In the classic novel, Jem and Scout make it their mission to try to get Boo Radley to come out of his house. They had heard all the rumors about him, and they wanted to see him for themselves. Atticus had told them many times to leave the Radley's alone, but they are kids and are very curious.
Jem and Scout find several things in the knot-hole of the old oak tree on the Radley property. The children are very curious as to who has left these things there. Later in the book they realize that it is Boo who is leaving these little gifts. He is trying to show them his affection for them. In the knot-hole they find 2 sticks of gum, a pack of gum, 2 old Indian head coins, gray twine, soap figures carved to like Jem and Scout, old spelling bee medals and an old watch on a chain and an aluminum knife.
"Two live oaks stood at the end of the Radley lot; their roots reached into the side road and made it bumpy. Something about one of the trees attracted my attention. Some tin foil was sticking out of a knot-hole just above my eye level, winking at me in the afternoon sun. I stood on my tiptoe, hastily looked around once more, reached into the hole, and withdrew two pieces of chewing gum minus their outer wrappers."
Jem and Scout don't realize it yet, but the person leaving these things for them will be the person who saves their lives. The person they have spent so much time trying to get to come out of his house, is the person who watches them and feels a deep connection to the both of them.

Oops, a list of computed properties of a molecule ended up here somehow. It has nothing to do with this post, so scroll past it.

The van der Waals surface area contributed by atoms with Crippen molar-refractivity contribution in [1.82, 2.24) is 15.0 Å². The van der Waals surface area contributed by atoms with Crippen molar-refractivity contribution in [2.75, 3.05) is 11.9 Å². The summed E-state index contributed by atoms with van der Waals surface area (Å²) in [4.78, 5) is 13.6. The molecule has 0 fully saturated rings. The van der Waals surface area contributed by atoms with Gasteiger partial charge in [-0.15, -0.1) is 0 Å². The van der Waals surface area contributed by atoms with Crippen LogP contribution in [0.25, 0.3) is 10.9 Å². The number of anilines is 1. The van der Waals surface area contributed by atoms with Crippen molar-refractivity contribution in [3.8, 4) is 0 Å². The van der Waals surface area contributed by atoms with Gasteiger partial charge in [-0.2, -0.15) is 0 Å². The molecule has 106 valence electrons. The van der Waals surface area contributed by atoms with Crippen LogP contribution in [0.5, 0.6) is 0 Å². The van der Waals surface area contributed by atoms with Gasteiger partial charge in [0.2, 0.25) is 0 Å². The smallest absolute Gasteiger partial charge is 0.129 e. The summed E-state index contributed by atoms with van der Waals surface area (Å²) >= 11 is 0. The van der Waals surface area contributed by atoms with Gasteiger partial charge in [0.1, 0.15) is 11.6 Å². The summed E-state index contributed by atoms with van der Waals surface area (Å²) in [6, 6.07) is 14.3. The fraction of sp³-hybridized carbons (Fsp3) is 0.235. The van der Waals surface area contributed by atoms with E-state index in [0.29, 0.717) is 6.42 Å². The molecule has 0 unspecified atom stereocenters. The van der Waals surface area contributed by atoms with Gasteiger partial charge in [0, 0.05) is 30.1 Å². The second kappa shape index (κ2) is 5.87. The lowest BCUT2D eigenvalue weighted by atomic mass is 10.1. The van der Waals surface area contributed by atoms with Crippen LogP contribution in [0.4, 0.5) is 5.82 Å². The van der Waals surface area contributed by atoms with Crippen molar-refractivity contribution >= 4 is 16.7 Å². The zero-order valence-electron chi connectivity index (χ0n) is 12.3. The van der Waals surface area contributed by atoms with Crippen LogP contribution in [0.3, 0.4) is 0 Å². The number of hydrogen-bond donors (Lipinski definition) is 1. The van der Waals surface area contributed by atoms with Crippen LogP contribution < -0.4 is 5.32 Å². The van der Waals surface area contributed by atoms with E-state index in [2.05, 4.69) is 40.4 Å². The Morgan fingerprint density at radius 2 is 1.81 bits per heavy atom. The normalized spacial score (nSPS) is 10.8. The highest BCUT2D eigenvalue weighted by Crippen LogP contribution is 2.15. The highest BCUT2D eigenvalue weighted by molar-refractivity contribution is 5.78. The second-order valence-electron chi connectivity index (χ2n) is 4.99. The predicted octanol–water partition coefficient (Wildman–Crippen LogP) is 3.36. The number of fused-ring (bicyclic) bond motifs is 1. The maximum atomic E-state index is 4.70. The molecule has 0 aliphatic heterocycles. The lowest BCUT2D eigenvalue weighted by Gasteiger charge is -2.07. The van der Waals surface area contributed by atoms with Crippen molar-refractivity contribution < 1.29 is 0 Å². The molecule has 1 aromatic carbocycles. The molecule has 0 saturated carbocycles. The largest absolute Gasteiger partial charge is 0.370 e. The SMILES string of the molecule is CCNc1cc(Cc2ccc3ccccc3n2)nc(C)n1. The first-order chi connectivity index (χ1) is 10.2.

Arthur 'Boo' Radley is the reclusive individual who piques the interest and imagination of the children throughout the novel. Boo Radley's father was a strict "foot-washing Baptist" who kept Boo inside the house for most of his life. Boo is lonely and attempts to communicate with Jem and Scout by placing objects in the knot-hole of a tree inside his yard. The objects left inside the tree are signs of friendship. Boo gives the children sticks of gum (Wrigley's Double Mint), two shiny Indian coins, grey twine, soap figures resembling Jem and Scout, old spelling bee medals, an old watch, and an aluminium knife. At first, Jem and Scout think the knot-hole is somebody's hiding place until they begin to receive additional gifts in the knot-hole on a regular basis. The children still don't know Boo is giving them gifts but decide to write a thank-you letter. When Jem attempts to put the thank-you letter into the knot-hole, he sees that it has been filled in with cement. Nathan Radley, Boo's brother, filled the knot-hole with cement in order to end the communication between Boo and the children. Boo's magnanimous personality is revealed at the end of the novel when he saves both Jem and Scout from their attacker. Despite the loss of communication via the knot-hole in the tree, Boo never loses interest in the children and his selfless act of courage affirms their strong friendship.
Sticks of gum (Wrigley's Double Mint), 2 old Indian coins, Gray Twine, Soap figures, carved in the shape of Jem and Scout, A pack of gum, An old Spelling Bee medal and An old watch on a chain with an aluminum knife.
Jem and Scout find a variety of gifts in the oak tree left for them by Boo Radley. These include the following items:
1-Sticks of gum (Wrigley's Double Mint)
2-2 old Indian coins
4-Soap figures, carved in the shape of Jem and Scout
5-A pack of gum
6-An old Spelling Bee medal
7-An old watch on a chain with an aluminum knife
Hope this helps...